Moreover, sometimes society tends to think that every disabled person is the arbiter of what the disability community thinks, wants or needs. That is not so. Disabled people, as with everyone in the world, are individuals. They do not all agree on every cannon of thought or idea proposed by the grand poobahs of any movement. Can you believe that there actually is a variety of thought in the disability community about every topic, subject or controversy, except one: that those with disabilities are human beings and are deserving of being treated with respect.
Disabled people are people. Some are good. Some are bad. Some are kind. Some are miserable human beings. Some are people you would want to know and others you wouldn't want to be with under any circumstances. In other words, disabled people are human. But what they also do not need is someone looking to make themselves feel better by asking for a dispensation from doing the right thing.
The disabled person in your life is not the Pope. If you know it is wrong to do it, simply don't do it. Asking the disabled person in your life if it is ok to be an asshole when it comes to disability rights, is not ok. Even if you are a teenage boy with raging hormones. OK?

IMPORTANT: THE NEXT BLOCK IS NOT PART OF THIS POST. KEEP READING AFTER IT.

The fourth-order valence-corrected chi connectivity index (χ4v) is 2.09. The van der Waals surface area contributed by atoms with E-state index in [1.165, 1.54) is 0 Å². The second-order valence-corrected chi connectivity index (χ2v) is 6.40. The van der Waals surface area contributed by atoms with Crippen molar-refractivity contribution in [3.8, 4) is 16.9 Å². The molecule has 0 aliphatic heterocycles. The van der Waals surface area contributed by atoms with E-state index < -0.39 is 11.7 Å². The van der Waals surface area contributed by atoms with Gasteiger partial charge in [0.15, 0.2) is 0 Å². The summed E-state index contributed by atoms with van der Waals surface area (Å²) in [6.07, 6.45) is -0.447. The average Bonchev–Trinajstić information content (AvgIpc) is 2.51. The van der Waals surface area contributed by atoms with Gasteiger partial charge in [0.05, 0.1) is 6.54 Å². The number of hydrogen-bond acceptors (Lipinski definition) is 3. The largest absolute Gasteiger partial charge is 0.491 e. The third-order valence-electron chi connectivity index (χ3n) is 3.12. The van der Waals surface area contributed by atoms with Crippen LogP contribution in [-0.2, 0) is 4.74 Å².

In the end, the part that I like best about Speecheless though, has very little to do with disability rights as opposed to showing the world that families with disabled members are simply that, families. Nothing special. Nothing more moral, ethical or inspirational. But simply people, trying to do their best on a day-to-day basis with the hand that they have been dealt.
Yes, it's nice if someone recognizes that there are extra needs at times for our families. But it would be nicer if instead of the pat on the head or telling us that "God only gives us what we can handle," is if someone asks us to lunch (or cup of coffee), to play a game of tennis (or squash, bridge, mahjong, or chess), or to join their book club and not read any books about disabled people at all (my personal favorites are spy novels especially the Gabriel Allon series).